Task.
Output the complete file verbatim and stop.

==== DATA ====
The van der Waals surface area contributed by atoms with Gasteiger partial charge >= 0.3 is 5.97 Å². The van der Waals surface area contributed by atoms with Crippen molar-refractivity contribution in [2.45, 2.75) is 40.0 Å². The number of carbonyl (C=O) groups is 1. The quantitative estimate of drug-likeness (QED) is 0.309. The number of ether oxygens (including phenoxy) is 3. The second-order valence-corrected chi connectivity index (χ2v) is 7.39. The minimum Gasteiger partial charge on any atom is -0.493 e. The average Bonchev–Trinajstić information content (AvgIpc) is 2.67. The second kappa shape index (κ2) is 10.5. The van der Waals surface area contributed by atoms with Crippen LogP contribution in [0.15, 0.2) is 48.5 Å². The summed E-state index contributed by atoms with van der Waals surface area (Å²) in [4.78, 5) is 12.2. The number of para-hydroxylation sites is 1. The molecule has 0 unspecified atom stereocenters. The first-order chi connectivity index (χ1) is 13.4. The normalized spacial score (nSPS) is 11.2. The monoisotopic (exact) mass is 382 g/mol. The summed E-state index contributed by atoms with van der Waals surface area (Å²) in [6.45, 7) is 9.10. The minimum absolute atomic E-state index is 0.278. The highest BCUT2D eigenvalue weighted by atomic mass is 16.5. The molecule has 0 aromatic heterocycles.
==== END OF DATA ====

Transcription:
The van der Waals surface area contributed by atoms with Gasteiger partial charge >= 0.3 is 5.97 Å². The van der Waals surface area contributed by atoms with Crippen molar-refractivity contribution in [2.45, 2.75) is 40.0 Å². The number of carbonyl (C=O) groups is 1. The quantitative estimate of drug-likeness (QED) is 0.309. The number of ether oxygens (including phenoxy) is 3. The second-order valence-corrected chi connectivity index (χ2v) is 7.39. The minimum Gasteiger partial charge on any atom is -0.493 e. The average Bonchev–Trinajstić information content (AvgIpc) is 2.67. The second kappa shape index (κ2) is 10.5. The van der Waals surface area contributed by atoms with Crippen LogP contribution in [0.15, 0.2) is 48.5 Å². The summed E-state index contributed by atoms with van der Waals surface area (Å²) in [4.78, 5) is 12.2. The number of para-hydroxylation sites is 1. The molecule has 0 unspecified atom stereocenters. The first-order chi connectivity index (χ1) is 13.4. The normalized spacial score (nSPS) is 11.2. The monoisotopic (exact) mass is 382 g/mol. The summed E-state index contributed by atoms with van der Waals surface area (Å²) in [6.45, 7) is 9.10. The minimum absolute atomic E-state index is 0.278. The highest BCUT2D eigenvalue weighted by atomic mass is 16.5. The molecule has 0 aromatic heterocycles.